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Thread: Cauchy-Riemman equations

  1. #1
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    Cauchy-Riemman equations

    Ok. I am used to see written everywhere the following Cauchy-Rieamman equations for complex functions:

    and


    Now, today I saw this other notation
    and I'd like to understand how it maps to the first. It must be pretty simple, I guess?

    Thanks
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  2. #2
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    Quote Originally Posted by devouredelysium View Post
    Ok. I am used to see written everywhere the following Cauchy-Rieamman equations for complex functions:

    and


    Now, today I saw this other notation
    and I'd like to understand how it maps to the first. It must be pretty simple, I guess?

    Thanks
    f = u + iv.
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    Quote Originally Posted by devouredelysium View Post
    Ok. I am used to see written everywhere the following Cauchy-Rieamman equations for complex functions:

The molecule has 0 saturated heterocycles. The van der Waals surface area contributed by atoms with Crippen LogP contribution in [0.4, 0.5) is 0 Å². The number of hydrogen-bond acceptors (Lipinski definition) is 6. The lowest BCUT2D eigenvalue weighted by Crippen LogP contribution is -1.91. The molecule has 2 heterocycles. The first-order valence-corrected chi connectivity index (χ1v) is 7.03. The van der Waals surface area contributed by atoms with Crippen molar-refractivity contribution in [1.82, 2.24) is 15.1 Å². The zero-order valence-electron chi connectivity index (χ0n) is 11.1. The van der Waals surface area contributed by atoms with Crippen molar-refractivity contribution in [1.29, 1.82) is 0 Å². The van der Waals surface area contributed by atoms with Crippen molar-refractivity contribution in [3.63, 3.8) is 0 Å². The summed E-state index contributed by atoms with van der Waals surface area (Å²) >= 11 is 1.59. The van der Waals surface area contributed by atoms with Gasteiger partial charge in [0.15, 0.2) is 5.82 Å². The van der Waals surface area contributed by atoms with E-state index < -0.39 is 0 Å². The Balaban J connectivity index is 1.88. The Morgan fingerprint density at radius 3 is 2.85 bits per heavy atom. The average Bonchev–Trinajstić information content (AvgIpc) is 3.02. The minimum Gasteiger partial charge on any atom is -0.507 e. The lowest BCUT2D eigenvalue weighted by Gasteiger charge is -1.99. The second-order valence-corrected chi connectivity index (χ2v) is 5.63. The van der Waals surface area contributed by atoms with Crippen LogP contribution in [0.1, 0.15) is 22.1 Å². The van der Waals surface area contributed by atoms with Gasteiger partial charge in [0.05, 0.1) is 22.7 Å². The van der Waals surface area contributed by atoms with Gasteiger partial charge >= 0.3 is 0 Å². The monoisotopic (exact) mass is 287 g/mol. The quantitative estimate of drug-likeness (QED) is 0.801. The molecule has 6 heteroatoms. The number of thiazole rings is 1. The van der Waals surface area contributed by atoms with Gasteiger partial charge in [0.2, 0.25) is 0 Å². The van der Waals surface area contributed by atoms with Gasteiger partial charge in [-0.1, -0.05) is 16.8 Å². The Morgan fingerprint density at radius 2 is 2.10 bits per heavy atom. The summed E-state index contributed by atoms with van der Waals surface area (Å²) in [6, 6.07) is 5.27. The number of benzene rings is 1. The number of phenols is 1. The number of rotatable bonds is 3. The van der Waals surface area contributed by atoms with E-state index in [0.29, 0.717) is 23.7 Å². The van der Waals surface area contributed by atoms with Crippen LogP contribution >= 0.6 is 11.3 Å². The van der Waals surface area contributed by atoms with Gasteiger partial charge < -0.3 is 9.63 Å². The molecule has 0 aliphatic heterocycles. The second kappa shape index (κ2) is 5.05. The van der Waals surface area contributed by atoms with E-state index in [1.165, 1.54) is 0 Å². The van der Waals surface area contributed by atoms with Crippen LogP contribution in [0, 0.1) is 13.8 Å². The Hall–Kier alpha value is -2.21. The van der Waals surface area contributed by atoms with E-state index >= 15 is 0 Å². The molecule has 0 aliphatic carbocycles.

and


    Now, today I saw this other notation
    and I'd like to understand how it maps to the first. It must be pretty simple, I guess?

    Thanks

    Yes it is, but only after one understands what's going on here: you have a complex variable function $\displaystyle f(z)$, but we can put $\displaystyle z=x+iy=(x,y)$, where $\displaystyle i=\sqrt{-1}$ and $\displaystyle (x,y)$ is the representation of a complex number in the complex plane.
    Thus we can write $\displaystyle f(z)=f(x,y)=u(x,y)+iv(x,y)$ , with the usual division of the function in its real and imaginary functions $\displaystyle u , v$

    Now, finally, applying the rule for partial derivatives of multivariable functions we get:

    $\displaystyle i\frac{\partial f}{\partial x}=i\left(\frac{\partial u}{\partial x}+i\,\frac{\partial v}{\partial x}\right)=$ $\displaystyle \left(\frac{\partial u}{\partial y}+i\,\frac{\partial v}{\partial y}\right)=\frac{\partial f}{\partial y}$

    Now just compare real and imaginary parts in both sides.

    Tonio
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  4. #4
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    Hmm was almoooost there. Now I get it! Thanks!
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